The infant lands in Kansas and is raised by farmers Jonathan (Costner) and Martha (Lane) Kent. Realizing quickly that this boy is not only from somewhere else, he is possessed of great powers – x-ray vision, super hearing, heat vision, super strength and the ability to fly. Pa counsels young Clark (which is what they renamed Kal-El) to hide his powers from a world that was clearly not ready for them and although it involves a lot of soul-searching, loneliness and turning the other cheek, Clark complies.

Now grown to manhood Clark (Cavill) wanders around, doing odd jobs and flying below the radar. His father, who passed away some years before, would definitely approve but Clark is haunted by questions of who he really is and where he comes from. The only clue he has is a black object, with a stylized “S” on it.

Clark’s wanderings take him to the arctic where the government has found an ancient craft buried under the ice that has been there about 20,000 years. Reporter Lois Lane (Adams) has successfully sued for access, much to the chagrin of Colonel Hardy (Meloni) who is the military commander on the project, and Dr. Hamilton (Schiff), the scientific chief. Lois spies Clark walking in the Arctic ice apparently in jeans and a t-shirt in the frigid weather. Intrigued, she follows him and finds a recently melted hole (heat vision comes in handy). A protective robot attacks Lois but Clark saves her and delivers her to a place near the base where she can be attended to. In the meantime Clark discovers a keyhole which his object fits into. This brings out a holographic projection of his father who tries to explain to him who he is and what his hopes are for him.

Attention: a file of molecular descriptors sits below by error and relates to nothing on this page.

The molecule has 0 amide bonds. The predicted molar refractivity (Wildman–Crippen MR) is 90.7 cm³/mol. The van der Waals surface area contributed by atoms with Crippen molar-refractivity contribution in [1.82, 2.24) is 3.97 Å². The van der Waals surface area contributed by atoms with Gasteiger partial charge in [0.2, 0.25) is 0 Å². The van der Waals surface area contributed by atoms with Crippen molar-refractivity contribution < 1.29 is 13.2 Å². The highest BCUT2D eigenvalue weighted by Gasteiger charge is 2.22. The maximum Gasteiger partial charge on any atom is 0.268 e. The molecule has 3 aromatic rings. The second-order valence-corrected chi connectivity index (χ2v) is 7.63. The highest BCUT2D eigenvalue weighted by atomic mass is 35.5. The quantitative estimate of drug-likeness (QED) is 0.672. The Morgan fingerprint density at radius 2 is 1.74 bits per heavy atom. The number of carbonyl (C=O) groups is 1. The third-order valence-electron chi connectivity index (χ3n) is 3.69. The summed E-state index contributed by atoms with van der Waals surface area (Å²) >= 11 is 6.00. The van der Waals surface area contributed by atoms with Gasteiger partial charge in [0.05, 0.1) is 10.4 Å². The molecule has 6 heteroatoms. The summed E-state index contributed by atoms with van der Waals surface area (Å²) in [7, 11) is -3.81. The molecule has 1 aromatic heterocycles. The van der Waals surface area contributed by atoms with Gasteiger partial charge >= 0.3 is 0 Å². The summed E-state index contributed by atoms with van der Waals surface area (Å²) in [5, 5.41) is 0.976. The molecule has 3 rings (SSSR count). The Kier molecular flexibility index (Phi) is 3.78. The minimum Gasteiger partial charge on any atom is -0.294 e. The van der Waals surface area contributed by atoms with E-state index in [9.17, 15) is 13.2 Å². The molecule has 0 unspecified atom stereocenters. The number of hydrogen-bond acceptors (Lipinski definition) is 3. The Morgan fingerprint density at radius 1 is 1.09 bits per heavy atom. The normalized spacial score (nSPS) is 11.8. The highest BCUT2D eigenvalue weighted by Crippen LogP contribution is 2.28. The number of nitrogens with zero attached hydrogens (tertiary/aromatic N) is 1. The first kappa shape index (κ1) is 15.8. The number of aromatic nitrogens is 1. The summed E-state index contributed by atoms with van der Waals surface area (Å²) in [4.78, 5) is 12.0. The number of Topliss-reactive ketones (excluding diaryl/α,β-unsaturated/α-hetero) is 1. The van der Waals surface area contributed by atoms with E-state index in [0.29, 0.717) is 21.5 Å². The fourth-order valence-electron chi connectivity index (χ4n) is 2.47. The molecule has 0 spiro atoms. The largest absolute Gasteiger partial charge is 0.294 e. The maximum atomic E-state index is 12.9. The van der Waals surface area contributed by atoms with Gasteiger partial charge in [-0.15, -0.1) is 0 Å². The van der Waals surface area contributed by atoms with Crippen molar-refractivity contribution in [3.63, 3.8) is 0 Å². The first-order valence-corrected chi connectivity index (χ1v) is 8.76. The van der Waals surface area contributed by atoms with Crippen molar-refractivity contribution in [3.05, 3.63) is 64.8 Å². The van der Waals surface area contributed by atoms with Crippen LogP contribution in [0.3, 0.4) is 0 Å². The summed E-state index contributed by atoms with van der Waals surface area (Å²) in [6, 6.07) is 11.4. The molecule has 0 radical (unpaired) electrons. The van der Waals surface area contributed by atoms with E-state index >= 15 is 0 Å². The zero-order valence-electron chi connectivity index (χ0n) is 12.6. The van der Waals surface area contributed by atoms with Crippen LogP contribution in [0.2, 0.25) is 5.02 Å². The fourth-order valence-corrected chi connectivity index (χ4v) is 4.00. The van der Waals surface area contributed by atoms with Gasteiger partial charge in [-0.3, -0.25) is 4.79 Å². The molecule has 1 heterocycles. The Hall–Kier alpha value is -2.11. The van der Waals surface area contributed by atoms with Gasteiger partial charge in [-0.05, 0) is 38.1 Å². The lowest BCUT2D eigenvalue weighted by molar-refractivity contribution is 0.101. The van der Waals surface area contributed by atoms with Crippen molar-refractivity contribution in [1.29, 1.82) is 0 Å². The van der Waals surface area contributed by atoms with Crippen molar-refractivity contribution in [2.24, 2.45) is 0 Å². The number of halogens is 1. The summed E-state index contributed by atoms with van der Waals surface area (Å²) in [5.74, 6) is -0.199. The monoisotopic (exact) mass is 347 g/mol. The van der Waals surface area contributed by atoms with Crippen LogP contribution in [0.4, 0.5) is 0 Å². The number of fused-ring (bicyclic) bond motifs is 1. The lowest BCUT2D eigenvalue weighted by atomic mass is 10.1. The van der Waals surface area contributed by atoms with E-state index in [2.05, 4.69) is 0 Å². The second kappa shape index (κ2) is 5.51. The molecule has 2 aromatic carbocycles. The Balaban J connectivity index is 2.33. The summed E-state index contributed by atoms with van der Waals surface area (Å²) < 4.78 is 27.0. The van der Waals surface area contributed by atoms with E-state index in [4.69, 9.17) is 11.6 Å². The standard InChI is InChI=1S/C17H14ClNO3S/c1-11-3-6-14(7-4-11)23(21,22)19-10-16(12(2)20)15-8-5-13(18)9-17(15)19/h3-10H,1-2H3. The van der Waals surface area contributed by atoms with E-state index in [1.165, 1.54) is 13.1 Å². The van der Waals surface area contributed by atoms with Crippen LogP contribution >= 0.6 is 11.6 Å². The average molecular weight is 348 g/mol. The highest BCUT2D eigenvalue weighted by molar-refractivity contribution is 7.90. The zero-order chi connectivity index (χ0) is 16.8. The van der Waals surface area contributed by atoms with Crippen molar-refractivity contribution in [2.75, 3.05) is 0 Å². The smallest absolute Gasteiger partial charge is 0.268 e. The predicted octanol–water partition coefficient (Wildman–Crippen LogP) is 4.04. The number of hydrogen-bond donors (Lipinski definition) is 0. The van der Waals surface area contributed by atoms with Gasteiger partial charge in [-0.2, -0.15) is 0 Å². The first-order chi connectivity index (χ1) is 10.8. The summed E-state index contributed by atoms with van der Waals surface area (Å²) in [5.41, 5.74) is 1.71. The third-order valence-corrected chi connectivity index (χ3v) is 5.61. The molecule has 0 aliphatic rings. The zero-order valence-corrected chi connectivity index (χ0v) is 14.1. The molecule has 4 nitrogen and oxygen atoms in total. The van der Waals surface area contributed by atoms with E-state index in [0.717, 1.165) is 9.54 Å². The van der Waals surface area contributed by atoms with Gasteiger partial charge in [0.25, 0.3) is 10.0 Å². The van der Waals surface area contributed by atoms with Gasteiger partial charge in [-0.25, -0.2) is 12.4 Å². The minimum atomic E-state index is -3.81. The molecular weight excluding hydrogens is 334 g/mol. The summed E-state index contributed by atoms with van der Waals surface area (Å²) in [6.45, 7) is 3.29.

It also sets off a beacon which brings back Zod looking for the codex and revenge. Having escaped the Phantom Zone during the destruction of Krypton, they make a beeline for some of Krypton’s abandoned deep space military outposts and are well-armed with advanced weapons and ships, and have all the powers that Kal-El possesses. Can Superman save the day?

The movie has been (depending on the source) decried or embraced as dark, and that’s absolutely true. How you’re going to react to it depends entirely how tied in you are to the Superman mythology; this is certainly no cream puff Clark. He kicks ass (more on that later) but this isn’t your father’s Superman, or your grandfather’s. This is a reinvention of the character for modern sensibilities, for better or for worse. I suspect older audiences are going to have a harder time reconciling this Superman with the one they grew up with than younger audiences are.

Cavill is given the ball in this movie and he runs with it. Superman is by nature a polite, gentle soul who happens to have the ability to throw a tanker truck like you and I would toss a Frisbee. Cavill captures that side of him. Peter Parker in another film was told with great power comes great responsibility but what if you have the powers of a God? How much more responsible do you have to be? The answer is exponentially more. It is a difficult thing to determine what is just and what is not when you literally have unlimited powers and that’s really the crux of Man of Steel.